But that's immaterial. Wheeler is a Winnipeg Jet. He wouldn't have it any other way.
"We've had a buy-in from everyone. In the past, things would go off the rails if things didn't go our way. Not this year," he said. "I think it was a unique situation coming in. They wanted to build the team a certain way, and they knew it was going to take a few years to do that. The plan has come to fruition. Of course, they hit some nice pieces in the draft. It's sometimes difficult to be patient during those years, but we could see the light at the end of the tunnel."
Wheeler is ninth in the NHL with 18 goals and 59 assists. He's 12 points clear of Laine for the team lead in scoring, with a 1.10 points-per-game average in 70 games.
Off the ice, Wheeler's maturation into a leader has been a cornerstone of what the Jets have built. He's an inspiration to the veteran players and the rookies alike.
"There isn't a guy in the room that doesn't relate to him. We've got first-round draft picks that are very talented. Blake was a high pick who took his time getting to the league, fighting his way into lineups," Cheveldayoff said. "He earned the right to be the go-to guy, not because it was given to him, but because he did it the right way."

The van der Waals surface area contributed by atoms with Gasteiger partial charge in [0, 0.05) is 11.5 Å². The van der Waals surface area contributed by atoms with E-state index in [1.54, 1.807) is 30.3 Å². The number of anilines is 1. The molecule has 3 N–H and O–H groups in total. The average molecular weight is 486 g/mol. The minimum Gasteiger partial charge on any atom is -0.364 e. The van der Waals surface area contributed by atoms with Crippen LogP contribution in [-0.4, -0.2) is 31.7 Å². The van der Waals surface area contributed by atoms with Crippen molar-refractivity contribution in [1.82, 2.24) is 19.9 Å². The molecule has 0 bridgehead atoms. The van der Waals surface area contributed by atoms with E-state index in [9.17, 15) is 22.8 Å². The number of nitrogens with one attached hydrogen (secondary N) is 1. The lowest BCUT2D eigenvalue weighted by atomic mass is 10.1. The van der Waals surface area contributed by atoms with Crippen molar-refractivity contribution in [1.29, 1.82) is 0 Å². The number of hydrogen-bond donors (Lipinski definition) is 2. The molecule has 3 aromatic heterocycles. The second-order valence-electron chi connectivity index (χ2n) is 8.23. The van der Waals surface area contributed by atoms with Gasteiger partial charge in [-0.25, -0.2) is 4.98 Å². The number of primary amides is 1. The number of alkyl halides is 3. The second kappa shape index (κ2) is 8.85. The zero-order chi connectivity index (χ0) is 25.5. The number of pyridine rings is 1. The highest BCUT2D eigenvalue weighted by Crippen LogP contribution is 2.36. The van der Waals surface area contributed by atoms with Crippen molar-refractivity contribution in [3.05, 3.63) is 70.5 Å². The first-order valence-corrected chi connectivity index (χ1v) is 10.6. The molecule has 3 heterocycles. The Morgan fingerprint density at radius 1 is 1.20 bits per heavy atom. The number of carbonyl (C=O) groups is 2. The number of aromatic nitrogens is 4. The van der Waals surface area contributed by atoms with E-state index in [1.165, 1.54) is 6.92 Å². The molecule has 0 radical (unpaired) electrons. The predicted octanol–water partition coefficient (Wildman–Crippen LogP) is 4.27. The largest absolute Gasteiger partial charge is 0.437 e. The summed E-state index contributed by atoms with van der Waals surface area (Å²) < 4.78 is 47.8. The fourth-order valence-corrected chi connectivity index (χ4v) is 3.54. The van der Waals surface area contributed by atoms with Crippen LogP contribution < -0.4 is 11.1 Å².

As have, apparently, the Jets.
There are 26 active players in the NHL who were born in Manitoba, ranging from Chicago Blackhawks stars Jonathan Toews and Duncan Keith to Philadelphia Flyers rookie Nolan Patrick. Even if they didn't grow up Jets fans, they'll tell you about someone in their family or a friend who lives and dies with the team. Although, typically, they have an affinity for the Jets themselves.
"I remember watching them when I was younger in the playoffs. The 'white outs' and all of it," center Travis Zajac of the New Jersey Devils said. "You have great memories about it. Even when they made the playoffs a couple of years ago. You're always happy to see a hometown team do well."